According to a preliminary report published on Aug. 22 by the National Safety Council, U.S. motor vehicle deaths were down 3 percent through the first half of the year. This news could mean a decline in the four-year upward trend in motor vehicle deaths, with road fatalities projected to dip below 40,000 for the first time since 2015.
On top of that, Nevada ranked fourth in the nation among all states for the largest percentage decrease in roadway fatalities, with a 22 percent reduction in fatalities compared to the first six months of 2018. Nevada was only one of five states to have a percentage decrease of over 20 percent and one of 16 states to have a decrease of over 10 percent. Numerically, Nevada ranked eighth for the largest decrease in roadway fatalities, with 36 less deaths in 2019.
Despite this promising news, drivers still face the same fatality risk this year as they did in 2018. The estimated annual rates of deaths per miles driven has remained unchanged, with the National Safety Council estimating approximately 1.2 deaths per million vehicle miles traveled. This indicates that while there has been a small improvement, more work is needed to decrease fatalities on a more substantial level.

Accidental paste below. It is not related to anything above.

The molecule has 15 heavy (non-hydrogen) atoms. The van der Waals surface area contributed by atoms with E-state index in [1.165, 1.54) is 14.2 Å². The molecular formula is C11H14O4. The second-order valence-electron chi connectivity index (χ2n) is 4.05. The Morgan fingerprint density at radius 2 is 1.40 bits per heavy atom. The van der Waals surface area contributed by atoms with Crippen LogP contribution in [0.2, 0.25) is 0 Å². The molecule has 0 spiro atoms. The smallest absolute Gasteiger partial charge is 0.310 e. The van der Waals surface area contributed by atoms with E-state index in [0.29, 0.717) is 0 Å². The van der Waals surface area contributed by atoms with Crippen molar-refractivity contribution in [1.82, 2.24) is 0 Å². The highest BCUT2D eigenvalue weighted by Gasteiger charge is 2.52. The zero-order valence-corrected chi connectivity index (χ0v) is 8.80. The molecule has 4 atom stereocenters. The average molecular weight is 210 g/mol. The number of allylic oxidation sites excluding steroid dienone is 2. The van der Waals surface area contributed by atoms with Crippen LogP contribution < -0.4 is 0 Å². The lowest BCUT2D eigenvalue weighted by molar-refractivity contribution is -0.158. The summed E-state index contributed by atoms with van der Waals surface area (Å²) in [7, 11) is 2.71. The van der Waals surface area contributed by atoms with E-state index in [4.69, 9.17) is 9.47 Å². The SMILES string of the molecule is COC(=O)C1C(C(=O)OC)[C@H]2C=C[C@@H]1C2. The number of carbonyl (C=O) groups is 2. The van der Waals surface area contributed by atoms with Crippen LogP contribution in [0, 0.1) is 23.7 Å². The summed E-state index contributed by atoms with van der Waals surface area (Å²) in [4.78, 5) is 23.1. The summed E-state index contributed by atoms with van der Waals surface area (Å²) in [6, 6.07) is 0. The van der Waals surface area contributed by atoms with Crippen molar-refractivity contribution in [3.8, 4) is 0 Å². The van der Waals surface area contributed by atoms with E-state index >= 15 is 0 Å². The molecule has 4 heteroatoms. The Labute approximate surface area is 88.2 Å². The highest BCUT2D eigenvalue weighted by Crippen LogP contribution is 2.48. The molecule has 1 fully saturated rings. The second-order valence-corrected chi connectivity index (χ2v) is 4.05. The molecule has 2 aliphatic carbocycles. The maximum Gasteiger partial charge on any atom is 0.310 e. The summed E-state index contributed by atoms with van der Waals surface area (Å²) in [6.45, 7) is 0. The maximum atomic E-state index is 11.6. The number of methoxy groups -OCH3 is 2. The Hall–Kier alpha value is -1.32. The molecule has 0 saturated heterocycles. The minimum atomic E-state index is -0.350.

Lorraine M. Martin, CEO and President of the National Safety Council, commented on the new traffic fatality estimates, saying that “while the numbers indicate a slight improvement, the rate of deaths remains stagnant, and 18,580 deaths so far this year is unacceptable. We cannot accept death as the price of mobility. We urge all drivers to slow down, buckle up, pay attention and drive defensively.”